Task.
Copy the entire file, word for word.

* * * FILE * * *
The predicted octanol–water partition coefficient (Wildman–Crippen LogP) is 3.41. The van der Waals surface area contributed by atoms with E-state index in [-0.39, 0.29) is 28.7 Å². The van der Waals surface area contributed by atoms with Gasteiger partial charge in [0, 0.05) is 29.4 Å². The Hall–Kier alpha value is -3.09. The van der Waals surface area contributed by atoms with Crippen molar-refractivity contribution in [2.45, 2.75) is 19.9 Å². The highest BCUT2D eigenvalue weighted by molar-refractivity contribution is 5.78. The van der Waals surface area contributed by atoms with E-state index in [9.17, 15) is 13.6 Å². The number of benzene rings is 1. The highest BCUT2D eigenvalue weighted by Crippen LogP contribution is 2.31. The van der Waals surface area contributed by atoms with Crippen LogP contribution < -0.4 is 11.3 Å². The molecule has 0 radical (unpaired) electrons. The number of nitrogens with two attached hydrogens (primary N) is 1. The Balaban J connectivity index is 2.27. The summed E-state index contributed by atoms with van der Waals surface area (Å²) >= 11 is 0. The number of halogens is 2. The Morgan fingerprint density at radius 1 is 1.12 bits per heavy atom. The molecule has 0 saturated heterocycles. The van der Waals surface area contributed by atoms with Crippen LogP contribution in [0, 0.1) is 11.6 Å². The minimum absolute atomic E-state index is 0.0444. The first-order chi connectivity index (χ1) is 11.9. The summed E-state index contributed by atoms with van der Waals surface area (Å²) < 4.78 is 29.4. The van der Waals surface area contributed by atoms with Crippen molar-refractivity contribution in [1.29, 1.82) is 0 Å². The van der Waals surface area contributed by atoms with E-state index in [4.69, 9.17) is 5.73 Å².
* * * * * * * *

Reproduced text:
The predicted octanol–water partition coefficient (Wildman–Crippen LogP) is 3.41. The van der Waals surface area contributed by atoms with E-state index in [-0.39, 0.29) is 28.7 Å². The van der Waals surface area contributed by atoms with Gasteiger partial charge in [0, 0.05) is 29.4 Å². The Hall–Kier alpha value is -3.09. The van der Waals surface area contributed by atoms with Crippen molar-refractivity contribution in [2.45, 2.75) is 19.9 Å². The highest BCUT2D eigenvalue weighted by molar-refractivity contribution is 5.78. The van der Waals surface area contributed by atoms with E-state index in [9.17, 15) is 13.6 Å². The number of benzene rings is 1. The highest BCUT2D eigenvalue weighted by Crippen LogP contribution is 2.31. The van der Waals surface area contributed by atoms with Crippen LogP contribution < -0.4 is 11.3 Å². The molecule has 0 radical (unpaired) electrons. The number of nitrogens with two attached hydrogens (primary N) is 1. The Balaban J connectivity index is 2.27. The summed E-state index contributed by atoms with van der Waals surface area (Å²) >= 11 is 0. The number of halogens is 2. The Morgan fingerprint density at radius 1 is 1.12 bits per heavy atom. The molecule has 0 saturated heterocycles. The van der Waals surface area contributed by atoms with Crippen LogP contribution in [0, 0.1) is 11.6 Å². The minimum absolute atomic E-state index is 0.0444. The first-order chi connectivity index (χ1) is 11.9. The summed E-state index contributed by atoms with van der Waals surface area (Å²) < 4.78 is 29.4. The van der Waals surface area contributed by atoms with Crippen molar-refractivity contribution in [1.29, 1.82) is 0 Å². The van der Waals surface area contributed by atoms with E-state index in [4.69, 9.17) is 5.73 Å².